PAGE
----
In lieu of a regular Daily Dose video, I want to share with you an excerpt from an interview I did last year with my good friend Laura Ortman—former chief customer officer of Equinix—in which we discussed a wide range of topics including the future of customer experience, our role as customer experience leaders, and the experiences of women in leadership.
The following is a lightly edited transcript of the video below.
What’s the State of Customer Experience?
Laura: I know you spend a lot of time talking to CX leaders as well as chief customer officers. Tell everyone: where do you see CX—the state that customer experience is in—right now across the industry?
Jeanne: I’m a little afraid, because whenever something becomes super popular—such as CX—we can lose the heart of it and the meaning of it. It can very easily turn into work streams and tasks—and red, yellow, and green dots.
Focus on Leadership Through Understanding the Life of the Customer
Jeanne: The whole purpose of CX, of customer experience: it’s leadership. It’s choosing how you will and will not grow. Will you honor your employees? Will you redesign what you do to improve customers’ lives with their goals?
Yes, there’s metrics and competencies and work streams, but at the end of the day, we need to keep talking about the life of the customer, and the life of the employee.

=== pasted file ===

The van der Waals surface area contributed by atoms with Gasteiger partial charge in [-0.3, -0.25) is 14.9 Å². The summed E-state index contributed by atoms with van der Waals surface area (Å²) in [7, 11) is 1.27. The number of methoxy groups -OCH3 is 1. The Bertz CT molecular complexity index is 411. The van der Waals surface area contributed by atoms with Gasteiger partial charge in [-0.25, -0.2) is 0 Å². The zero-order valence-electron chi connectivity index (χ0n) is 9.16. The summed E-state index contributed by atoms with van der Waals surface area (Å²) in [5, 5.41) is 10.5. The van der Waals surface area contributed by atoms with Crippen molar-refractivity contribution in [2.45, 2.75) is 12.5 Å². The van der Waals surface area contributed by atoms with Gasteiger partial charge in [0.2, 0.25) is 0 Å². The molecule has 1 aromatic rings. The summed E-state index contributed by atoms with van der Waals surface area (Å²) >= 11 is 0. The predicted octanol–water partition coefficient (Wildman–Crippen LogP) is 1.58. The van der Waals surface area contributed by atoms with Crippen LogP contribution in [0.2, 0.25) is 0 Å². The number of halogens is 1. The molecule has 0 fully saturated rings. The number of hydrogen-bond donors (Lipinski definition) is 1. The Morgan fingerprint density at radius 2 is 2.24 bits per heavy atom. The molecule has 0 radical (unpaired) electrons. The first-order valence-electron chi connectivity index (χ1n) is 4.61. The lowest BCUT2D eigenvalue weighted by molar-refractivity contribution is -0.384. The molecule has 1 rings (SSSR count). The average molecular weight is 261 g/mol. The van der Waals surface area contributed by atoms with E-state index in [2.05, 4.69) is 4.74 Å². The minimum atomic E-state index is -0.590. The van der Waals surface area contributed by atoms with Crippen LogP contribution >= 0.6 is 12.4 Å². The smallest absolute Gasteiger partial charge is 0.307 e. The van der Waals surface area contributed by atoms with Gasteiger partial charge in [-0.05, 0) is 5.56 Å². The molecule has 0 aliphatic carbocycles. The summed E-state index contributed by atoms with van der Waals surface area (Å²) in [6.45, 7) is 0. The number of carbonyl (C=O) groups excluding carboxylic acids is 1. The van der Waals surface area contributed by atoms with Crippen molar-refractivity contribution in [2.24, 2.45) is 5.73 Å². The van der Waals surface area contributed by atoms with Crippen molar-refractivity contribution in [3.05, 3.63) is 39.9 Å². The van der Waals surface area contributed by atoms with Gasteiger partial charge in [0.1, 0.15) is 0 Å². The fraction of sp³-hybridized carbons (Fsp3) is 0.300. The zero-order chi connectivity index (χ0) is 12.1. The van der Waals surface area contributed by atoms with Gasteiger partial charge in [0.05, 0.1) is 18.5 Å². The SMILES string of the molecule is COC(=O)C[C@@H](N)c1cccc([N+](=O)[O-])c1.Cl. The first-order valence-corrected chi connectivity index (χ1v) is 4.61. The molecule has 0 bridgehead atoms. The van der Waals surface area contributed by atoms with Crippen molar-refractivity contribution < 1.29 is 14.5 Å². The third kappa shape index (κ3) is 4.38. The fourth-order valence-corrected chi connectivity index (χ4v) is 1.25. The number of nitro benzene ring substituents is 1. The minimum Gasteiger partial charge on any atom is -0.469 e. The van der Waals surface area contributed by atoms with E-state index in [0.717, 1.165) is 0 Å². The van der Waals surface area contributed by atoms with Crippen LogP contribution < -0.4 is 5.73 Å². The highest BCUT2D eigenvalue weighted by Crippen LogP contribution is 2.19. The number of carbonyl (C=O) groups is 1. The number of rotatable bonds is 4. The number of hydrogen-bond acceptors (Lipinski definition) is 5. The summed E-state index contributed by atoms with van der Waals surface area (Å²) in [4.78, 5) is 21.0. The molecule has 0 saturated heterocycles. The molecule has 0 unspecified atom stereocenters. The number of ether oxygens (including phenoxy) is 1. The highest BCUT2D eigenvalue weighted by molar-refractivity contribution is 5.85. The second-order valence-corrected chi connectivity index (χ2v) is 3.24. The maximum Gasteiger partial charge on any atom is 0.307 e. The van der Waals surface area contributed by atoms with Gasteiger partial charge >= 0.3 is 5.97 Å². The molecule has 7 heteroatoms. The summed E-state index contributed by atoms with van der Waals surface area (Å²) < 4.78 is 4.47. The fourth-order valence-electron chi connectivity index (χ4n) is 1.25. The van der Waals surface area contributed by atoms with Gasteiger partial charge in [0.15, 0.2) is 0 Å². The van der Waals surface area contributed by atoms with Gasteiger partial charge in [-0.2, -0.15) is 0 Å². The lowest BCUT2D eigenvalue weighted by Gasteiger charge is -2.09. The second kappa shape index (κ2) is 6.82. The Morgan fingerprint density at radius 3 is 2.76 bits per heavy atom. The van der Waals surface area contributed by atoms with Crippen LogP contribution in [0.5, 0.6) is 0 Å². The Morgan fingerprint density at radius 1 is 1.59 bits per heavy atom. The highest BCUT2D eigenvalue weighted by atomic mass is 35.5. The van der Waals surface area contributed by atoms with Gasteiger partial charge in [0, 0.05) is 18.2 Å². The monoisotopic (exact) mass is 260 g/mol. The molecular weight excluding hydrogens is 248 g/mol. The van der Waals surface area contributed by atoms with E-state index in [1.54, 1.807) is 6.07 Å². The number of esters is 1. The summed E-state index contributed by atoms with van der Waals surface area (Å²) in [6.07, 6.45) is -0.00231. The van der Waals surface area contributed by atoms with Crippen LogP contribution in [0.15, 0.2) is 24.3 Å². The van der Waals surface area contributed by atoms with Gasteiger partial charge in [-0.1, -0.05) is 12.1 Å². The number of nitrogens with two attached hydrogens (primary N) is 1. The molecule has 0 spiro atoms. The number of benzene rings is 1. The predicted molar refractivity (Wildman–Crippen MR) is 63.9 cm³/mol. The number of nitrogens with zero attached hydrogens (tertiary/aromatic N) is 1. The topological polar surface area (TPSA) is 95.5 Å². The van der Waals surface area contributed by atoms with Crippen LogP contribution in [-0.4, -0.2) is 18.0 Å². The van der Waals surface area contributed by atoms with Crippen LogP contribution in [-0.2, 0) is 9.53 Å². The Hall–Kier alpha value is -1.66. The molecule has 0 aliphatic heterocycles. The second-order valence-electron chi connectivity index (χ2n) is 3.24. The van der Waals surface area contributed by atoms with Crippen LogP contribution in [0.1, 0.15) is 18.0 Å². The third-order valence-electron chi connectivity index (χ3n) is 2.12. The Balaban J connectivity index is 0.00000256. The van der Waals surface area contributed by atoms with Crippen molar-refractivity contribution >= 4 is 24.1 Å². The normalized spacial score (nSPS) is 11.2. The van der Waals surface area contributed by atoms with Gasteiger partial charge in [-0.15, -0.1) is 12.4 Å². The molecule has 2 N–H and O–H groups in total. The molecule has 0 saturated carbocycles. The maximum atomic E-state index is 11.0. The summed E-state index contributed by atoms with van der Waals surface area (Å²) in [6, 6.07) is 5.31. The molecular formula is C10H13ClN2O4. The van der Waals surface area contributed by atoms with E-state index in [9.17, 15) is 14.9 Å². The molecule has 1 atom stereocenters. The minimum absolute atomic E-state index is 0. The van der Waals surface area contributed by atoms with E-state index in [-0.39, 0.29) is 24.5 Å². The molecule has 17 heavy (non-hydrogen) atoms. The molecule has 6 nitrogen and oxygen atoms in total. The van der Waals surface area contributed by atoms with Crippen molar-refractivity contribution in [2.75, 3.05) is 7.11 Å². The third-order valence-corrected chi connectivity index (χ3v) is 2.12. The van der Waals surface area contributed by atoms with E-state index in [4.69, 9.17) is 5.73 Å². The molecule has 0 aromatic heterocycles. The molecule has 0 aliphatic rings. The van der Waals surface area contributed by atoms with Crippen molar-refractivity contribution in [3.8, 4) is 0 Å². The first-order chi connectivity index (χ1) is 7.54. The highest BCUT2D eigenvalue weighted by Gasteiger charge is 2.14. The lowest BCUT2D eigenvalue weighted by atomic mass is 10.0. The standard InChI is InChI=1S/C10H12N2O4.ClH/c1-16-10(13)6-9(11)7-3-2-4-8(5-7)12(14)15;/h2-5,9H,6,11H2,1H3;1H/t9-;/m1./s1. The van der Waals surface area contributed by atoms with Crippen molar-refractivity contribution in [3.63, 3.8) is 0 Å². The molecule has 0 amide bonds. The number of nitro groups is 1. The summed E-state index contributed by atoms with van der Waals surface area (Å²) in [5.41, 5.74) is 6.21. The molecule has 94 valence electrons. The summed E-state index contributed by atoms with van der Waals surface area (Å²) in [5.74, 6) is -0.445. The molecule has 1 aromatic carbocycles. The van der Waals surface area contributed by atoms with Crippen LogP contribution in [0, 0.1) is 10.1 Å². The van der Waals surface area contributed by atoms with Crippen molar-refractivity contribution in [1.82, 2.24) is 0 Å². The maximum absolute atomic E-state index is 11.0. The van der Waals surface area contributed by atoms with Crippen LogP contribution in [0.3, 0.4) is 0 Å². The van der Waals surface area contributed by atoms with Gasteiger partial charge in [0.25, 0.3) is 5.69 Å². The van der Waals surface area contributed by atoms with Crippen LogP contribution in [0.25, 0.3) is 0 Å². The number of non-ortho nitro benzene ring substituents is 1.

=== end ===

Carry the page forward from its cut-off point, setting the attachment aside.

My fear is that it will become too much of a program, it’ll start to feel like accounting. No offense to the accountants in the room—I love the accountants—but it’s got to continue to be about the passion place of an organization, the world’s best companies don’t lose sight, they continue to tell the story of customers’ lives.
Going Beyond Customer Experience to Create an Entire Ecosystem
Laura: We have folks here in the room; we have people dialed in from all over the globe here. We talk about everyone plays a key role in customer experience; how would you describe the role, whether you’re an employee, or you’re trying to drive customer value, and just the overall success of an organization in driving a better customer experience?
Jeanne: It’s interesting, because what’s on the inside shows up on the outside. I’ve almost started calling it X now. It’s not customer experience; it’s really the whole ecosystem of your organization, and are you united? We have these things in our companies called silos that are built for a reason, because we need to be good at a set of things.
But in our zest to be good at a set of things, we inadvertently are building this set of things separately. And the customer is the only one falling in-between the Bermuda Triangle of these silos; hence the reason for a period of time for the chief customer officer role and the customer experience work.
Think about how many people in your organization really have a comprehensive view, even the CEO doesn’t necessarily have a comprehensive view until we knit it together, because you’re presented by silo. Their KPIs, their red, yellow and green dots, their achievements, which are all well and good, but we need to find a different way to build.
Build comprehensively, then break it into its piece versus starting with the pieces—and this is an Italian word—munging it together, and that becomes the experience. I think that’s really the work.